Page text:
Over the weekend I saw a friend of mine who last year had some similar experiences to me as he’d fallen out with his parents about Brexit. Jon is married to a Spanish national and like countless others across the country, they’ve had a very stressful time of late as the government has so far refused to guarantee the right to remain of EU nationals who moved here legally once Article 50 is triggered and Britain begins the long, slow, painful process of separation from the European Union. Given the fact that his wife is foreign, he was shocked and appalled when both his parents decided to vote Leave last year and he had a great big row with them both about it all. Something very similar happened to me as my father chose to ignore the fact that his son is married to an immigrant and has mixed-race kids and campaigned for a Leave vote on behalf of the anti-immigration far-right party UKIP.
We chatted about how things were now and I mentioned that I’d more or less managed to patch things up with my dad after basically making it clear that the only way we could really get on was to agree not to discuss politics in any way, shape or form. So far, this seems to be working for me, but Jon’s relationship with his parents remains bad, and he told me that they’re still not on speaking terms. In other words, they haven’t spoken since last summer, a fact that saddens him immensely, but that he can’t see a way round at the moment.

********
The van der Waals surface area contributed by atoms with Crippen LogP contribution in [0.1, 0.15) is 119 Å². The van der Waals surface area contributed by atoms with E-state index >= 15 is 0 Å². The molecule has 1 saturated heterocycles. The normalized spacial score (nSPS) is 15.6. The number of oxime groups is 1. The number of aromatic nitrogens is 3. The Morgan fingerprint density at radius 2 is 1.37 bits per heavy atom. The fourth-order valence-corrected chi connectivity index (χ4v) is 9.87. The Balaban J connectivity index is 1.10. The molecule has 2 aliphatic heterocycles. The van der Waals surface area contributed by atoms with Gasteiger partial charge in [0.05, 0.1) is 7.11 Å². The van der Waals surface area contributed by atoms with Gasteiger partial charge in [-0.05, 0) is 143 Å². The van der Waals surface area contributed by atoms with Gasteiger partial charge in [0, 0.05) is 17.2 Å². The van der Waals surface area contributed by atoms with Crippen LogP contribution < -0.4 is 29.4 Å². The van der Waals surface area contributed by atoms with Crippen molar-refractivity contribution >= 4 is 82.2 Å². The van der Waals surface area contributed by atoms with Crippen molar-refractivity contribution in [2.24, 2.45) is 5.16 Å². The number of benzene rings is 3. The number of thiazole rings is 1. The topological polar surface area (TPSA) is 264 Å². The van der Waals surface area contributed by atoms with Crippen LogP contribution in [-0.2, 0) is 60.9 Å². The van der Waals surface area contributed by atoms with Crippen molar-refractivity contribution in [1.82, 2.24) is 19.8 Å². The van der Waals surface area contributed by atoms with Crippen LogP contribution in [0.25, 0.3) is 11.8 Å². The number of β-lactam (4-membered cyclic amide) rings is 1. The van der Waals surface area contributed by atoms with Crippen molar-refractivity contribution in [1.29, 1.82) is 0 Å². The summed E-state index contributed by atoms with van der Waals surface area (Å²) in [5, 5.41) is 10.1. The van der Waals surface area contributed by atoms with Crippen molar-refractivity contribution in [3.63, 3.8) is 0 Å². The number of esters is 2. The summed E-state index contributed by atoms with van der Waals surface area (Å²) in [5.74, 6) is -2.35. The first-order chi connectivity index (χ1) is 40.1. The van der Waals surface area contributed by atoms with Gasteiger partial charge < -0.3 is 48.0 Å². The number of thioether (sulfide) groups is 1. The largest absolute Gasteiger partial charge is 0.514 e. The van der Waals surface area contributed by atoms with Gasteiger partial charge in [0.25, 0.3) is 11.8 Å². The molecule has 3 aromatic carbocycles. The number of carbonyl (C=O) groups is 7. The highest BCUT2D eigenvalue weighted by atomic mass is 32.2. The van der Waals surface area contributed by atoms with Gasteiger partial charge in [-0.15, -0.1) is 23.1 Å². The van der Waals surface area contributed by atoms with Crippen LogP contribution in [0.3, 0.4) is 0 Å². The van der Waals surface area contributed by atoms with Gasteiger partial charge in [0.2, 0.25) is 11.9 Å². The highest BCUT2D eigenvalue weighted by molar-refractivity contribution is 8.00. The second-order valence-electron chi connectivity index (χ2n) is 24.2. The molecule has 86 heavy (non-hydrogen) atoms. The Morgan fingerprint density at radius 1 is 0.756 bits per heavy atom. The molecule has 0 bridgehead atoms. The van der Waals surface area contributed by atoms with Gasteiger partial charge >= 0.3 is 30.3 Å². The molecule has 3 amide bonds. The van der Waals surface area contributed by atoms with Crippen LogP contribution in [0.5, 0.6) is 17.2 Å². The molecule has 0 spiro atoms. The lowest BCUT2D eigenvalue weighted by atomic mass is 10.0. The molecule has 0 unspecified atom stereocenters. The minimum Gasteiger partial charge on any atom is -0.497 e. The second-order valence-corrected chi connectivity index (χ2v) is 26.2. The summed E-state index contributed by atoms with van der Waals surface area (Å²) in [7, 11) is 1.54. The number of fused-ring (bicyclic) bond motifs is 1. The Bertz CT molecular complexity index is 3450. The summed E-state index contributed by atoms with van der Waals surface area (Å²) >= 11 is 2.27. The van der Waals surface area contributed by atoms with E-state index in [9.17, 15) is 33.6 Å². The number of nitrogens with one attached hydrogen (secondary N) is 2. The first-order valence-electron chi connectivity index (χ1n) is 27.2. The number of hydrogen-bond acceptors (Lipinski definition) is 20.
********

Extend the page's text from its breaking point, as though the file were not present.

As we were chatting, my mind drifted off and I realised that we often describe relationships between people using to be on . . . terms, so for instance when I used to work in a university here in London, I used to know the dean by sight, but not really to talk to. Whenever we’d pass on the stairs or in a corridor, I’d nod my head at him and he’d nod back, even though I suspect he had no idea who I actually was. I was once asked by a colleague if I know the dean and replied Well, not really. I mean, we’re on nodding terms, but we’ve never actually spoken. In the same way, I’m on nodding terms with half the people in my street. We wave or nod at each other when we pass in the street, but it doesn’t go any deeper than that.
I was once surprised to hear a different colleague referring to the dean at the time by his first name – Roland. In England, especially in a large corporation or set-up like a big university, this is a sign of familiarity; it suggests you’re quite close to this person and may even have had social contact outside of the work environment. Ooh! Get you! we laughed. On first-name terms with the dean. Dinner dates every Friday, is it!
Finally, when couples divorce, they may go through a really bitter, acrimonious divorce and end up not talking to each other at all and only communicating via their respective lawyers. If they’re luckier, they may manage to have a fairly amicable divorce and remain on good terms afterwards. It’s rare, but not impossible.
Want to learn more with Lexical Lab? Why not do one of our summer school courses.
- Is there anyone you’re not on speaking terms with at the moment? Why? What happened?
- When was the last time you had a great big row with someone? What was it about? Have you patched things up since then?
- Are there people you live near or work with that you know by sight, but not really to talk to?
- Are you on first-name terms with any of your bosses? Is this common where you work?